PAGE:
English Standard Version
You played the whore also with the Assyrians, because you were not satisfied; yes, you played the whore with them, and still you were not satisfied.
King James Bible
Thou hast played the whore also with the Assyrians, because thou wast unsatiable; yea, thou hast played the harlot with them, and yet couldest not be satisfied.
American Standard Version
Thou hast played the harlot also with the Assyrians, because thou wast insatiable; yea, thou hast played the harlot with them, and yet thou wast not satisfied.
Thou hast also committed fornication with the Assyrians, because thou wast not yet satisfied: and after thou hadst played the harlot with them, even so thou wast not contented.
English Revised Version
Thou hast played the harlot also with the Assyrians, because thou wast unsatiable; yea, thou hast played the harlot with them, and yet thou wast not satisfied.
Webster's Bible Translation
Thou hast played the harlot also with the Assyrians, because thou wast insatiable; yes, thou hast played the harlot with them, and yet couldst not be satisfied.
Ezekiel 16:28 Parallel
CommentaryKeil and Delitzsch Biblical Commentary on the Old Testament
The apostasy of Israel. Its origin and nature, Ezekiel 16:15-22; its magnitude and extent, Ezekiel 16:23-34. In close connection with what precedes, this apostasy is described as whoredom and adultery. - Ezekiel 16:15. But thou didst trust in thy beauty, and didst commit fornication upon thy name, and didst pour out thy fornication over every one who passed by: his it became. Ezekiel 16:16. Thou didst take off thy clothes, and didst make to thyself spotted heights, and didst commit fornication upon them: things which should not come, and that which should not take place. Ezekiel 16:17. And thou didst take jewellery of thine ornament of my gold and of my silver, which I had given thee, and didst make thyself male images, and didst commit fornication with them; Ezekiel 16:18. And thou didst take thy embroidered clothes, and didst cover them therewith: and my oil and my incense thou didst set before them. Ezekiel 16:19. And my bread, which I gave to thee, fine flour, and oil, and honey, wherewith I fed thee, thou didst set before them for a pleasant odour: this came to pass, is the saying of the Lord Jehovah. Ezekiel 16:20. And thou didst take thy sons and thy daughters, whom thou barest to me, and didst sacrifice them to them to devour. Was thy fornication too little? Ezekiel 16:21. Thou didst slay my sons, and didst give them up, devoting them to them. Ezekiel 16:22. And in all thine abominations and thy fornication thou didst not remember the days of thy youth, when thou wast naked and bare, and layest stamping in thy blood. - The beauty, i.e., the glory, of Israel led to its fall, because it made it the ground of its confidence; that is to say, it looked upon the gifts and possessions conferred upon it as its desert; and forgetting the giver, began to traffic with the heathen nations, and allowed itself to be seduced to heathen ways. For the fact, compare Deuteronomy 32:15 and Hosea 13:6. "We are inflamed with pride and arrogance, and consequently profane the gifts of God, in which His glory ought to be resplendent" (Calvin). תּזני על שׁמך does not mean either "thou didst commit fornication notwithstanding thy name" (Winer and Ges. Thes. p. 422), or "against thy name" (Hvernick); for על connected with זנה has neither of these meanings, even in Judges 19:2. It means, "thou didst commit fornication upon thy name, i.e., in reliance upon thy name" (Hitzig and Maurer); only we must not understand שׁם as referring to the name of the city of God, but must explain it, in accordance with Ezekiel 16:14, as denoting the name, i.e., the renown, which Israel had acquired among the heathen on account of its beauty. In the closing words, לו יהי, לו refers to כּל־עובר, and יהי stands for ויהי, the copula having been dropped from ויהי because לו ought to stand first, and only יהי remaining (compare יך, Hosea 6:1). The subject to יהי is יפי; the beauty became his (cf. Psalm 45:12). This fornication is depicted in concrete terms in Ezekiel 16:16-22; and with the marriage relation described in Ezekiel 16:8-13 still in view, Israel is represented as giving up to idolatry all that it had received from its God. - Ezekiel 16:16. With the clothes it made spotted heights for itself. בּמות stands for בּתּי בּמות, temples of heights, small temples erected upon heights by the side of the altars (1 Kings 13:32; 2 Kings 17:29; for the fact, see the comm. on 1 Kings 3:2), which may probably have consisted simply of tents furnished with carpets. Compare 2 Kings 23:7, where the women are described as weaving tents for Astarte, also the tent-like temples of the Slavonian tribes in Germany, which consisted of variegated carpets and curtains (see Mohne on Creuzer's Symbolik, V. p. 176). These bamoth Ezekiel calls טלאות, not variegated, but spotted or speckled (cf. Genesis 30:32), possibly with the subordinate idea of patched (מטלּא, Joshua 9:5), because they used for the carpets not merely whole garments, but pieces of cloth as well; the word being introduced here for the purpose of indicating contemptuously the worthlessness of such conduct. "Thou didst commit whoredom upon them," i.e., upon the carpets in the tent-temples. The words 'לא באות וגו are no doubt relative clauses; but the usual explanation, "which has not occurred, and will not be," after Exodus 10:14, cannot be vindicated, as it is impossible to prove either the use of בּוא in the sense of occurring or happening ( equals היה), or the use of the participle instead of the preterite in connection with the future. The participle באות in this connection can only supply one of the many senses of the imperfect (Ewald, 168c), and, like יהיה, express that which ought to be. The participial form באות is evidently chosen for the sake of obtaining a paronomasia with בּמות: the heights which should not come (i.e., should not be erected); while לא יהיה points back to ותּזני עליהם: "what should not happen."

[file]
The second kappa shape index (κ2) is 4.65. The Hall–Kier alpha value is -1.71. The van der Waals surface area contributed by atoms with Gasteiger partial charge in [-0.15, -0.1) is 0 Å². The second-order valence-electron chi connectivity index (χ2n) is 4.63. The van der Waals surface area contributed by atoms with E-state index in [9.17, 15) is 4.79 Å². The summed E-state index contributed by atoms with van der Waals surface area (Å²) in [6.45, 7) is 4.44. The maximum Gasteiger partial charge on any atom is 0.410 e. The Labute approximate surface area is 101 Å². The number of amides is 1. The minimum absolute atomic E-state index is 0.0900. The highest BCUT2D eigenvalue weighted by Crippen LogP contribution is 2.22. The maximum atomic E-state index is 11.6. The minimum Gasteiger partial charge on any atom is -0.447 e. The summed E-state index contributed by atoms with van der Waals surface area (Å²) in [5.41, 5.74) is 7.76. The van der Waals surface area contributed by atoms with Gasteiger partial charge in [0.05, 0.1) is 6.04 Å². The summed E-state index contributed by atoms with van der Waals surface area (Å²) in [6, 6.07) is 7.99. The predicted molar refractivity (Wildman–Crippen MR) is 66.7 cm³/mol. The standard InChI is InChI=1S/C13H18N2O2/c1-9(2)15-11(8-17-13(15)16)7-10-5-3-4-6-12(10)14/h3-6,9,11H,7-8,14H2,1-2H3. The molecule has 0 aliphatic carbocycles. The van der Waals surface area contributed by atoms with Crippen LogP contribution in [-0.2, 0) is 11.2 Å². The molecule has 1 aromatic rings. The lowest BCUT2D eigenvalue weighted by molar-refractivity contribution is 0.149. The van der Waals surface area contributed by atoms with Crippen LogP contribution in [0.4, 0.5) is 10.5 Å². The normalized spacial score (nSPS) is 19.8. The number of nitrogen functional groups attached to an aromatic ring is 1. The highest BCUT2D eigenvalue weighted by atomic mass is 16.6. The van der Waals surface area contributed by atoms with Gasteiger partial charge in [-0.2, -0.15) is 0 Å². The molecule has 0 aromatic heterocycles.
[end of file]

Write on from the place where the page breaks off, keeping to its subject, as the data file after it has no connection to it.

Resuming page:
Treasury of Scripture Knowledge
2 Kings 16:7
So Ahaz sent messengers to Tiglath-pileser king of Assyria, saying, "I am your servant and your son. Come up and rescue me from the hand of the king of Syria and from the hand of the king of Israel, who are attacking me."
2 Kings 16:10
When King Ahaz went to Damascus to meet Tiglath-pileser king of Assyria, he saw the altar that was at Damascus. And King Ahaz sent to Uriah the priest a model of the altar, and its pattern, exact in all its details.
2 Chronicles 28:16
At that time King Ahaz sent to the king of Assyria for help.
2 Chronicles 28:20
So Tiglath-pileser king of Assyria came against him and afflicted him instead of strengthening him.
And now what do you gain by going to Egypt to drink the waters of the Nile? Or what do you gain by going to Assyria to drink the waters of the Euphrates?
How much you go about, changing your way! You shall be put to shame by Egypt as you were put to shame by Assyria.
"If a man divorces his wife and she goes from him and becomes another man's wife, will he return to her? Would not that land be greatly polluted? You have played the whore with many lovers; and would you return to me? declares the LORD.